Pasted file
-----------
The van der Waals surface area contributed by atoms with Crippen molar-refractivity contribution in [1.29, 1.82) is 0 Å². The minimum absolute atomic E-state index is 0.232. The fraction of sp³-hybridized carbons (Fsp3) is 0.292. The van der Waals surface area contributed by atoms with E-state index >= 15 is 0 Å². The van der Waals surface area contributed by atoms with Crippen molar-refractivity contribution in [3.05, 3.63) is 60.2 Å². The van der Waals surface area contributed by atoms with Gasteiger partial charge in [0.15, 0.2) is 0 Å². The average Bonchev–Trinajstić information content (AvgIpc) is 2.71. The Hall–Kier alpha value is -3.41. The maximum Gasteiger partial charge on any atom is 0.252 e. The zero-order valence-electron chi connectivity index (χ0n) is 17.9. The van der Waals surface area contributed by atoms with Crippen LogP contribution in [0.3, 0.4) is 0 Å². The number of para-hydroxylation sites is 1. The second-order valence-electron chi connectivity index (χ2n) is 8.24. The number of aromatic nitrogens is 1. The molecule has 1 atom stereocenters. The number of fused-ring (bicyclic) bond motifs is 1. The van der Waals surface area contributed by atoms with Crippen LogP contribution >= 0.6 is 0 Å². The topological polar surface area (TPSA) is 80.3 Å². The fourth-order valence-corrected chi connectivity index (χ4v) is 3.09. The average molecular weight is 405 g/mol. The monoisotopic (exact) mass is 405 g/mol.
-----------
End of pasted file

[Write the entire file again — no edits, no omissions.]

The van der Waals surface area contributed by atoms with Crippen molar-refractivity contribution in [1.29, 1.82) is 0 Å². The minimum absolute atomic E-state index is 0.232. The fraction of sp³-hybridized carbons (Fsp3) is 0.292. The van der Waals surface area contributed by atoms with E-state index >= 15 is 0 Å². The van der Waals surface area contributed by atoms with Crippen molar-refractivity contribution in [3.05, 3.63) is 60.2 Å². The van der Waals surface area contributed by atoms with Gasteiger partial charge in [0.15, 0.2) is 0 Å². The average Bonchev–Trinajstić information content (AvgIpc) is 2.71. The Hall–Kier alpha value is -3.41. The maximum Gasteiger partial charge on any atom is 0.252 e. The zero-order valence-electron chi connectivity index (χ0n) is 17.9. The van der Waals surface area contributed by atoms with Crippen LogP contribution in [0.3, 0.4) is 0 Å². The number of para-hydroxylation sites is 1. The second-order valence-electron chi connectivity index (χ2n) is 8.24. The number of aromatic nitrogens is 1. The molecule has 1 atom stereocenters. The number of fused-ring (bicyclic) bond motifs is 1. The van der Waals surface area contributed by atoms with Crippen LogP contribution >= 0.6 is 0 Å². The topological polar surface area (TPSA) is 80.3 Å². The fourth-order valence-corrected chi connectivity index (χ4v) is 3.09. The average molecular weight is 405 g/mol. The monoisotopic (exact) mass is 405 g/mol.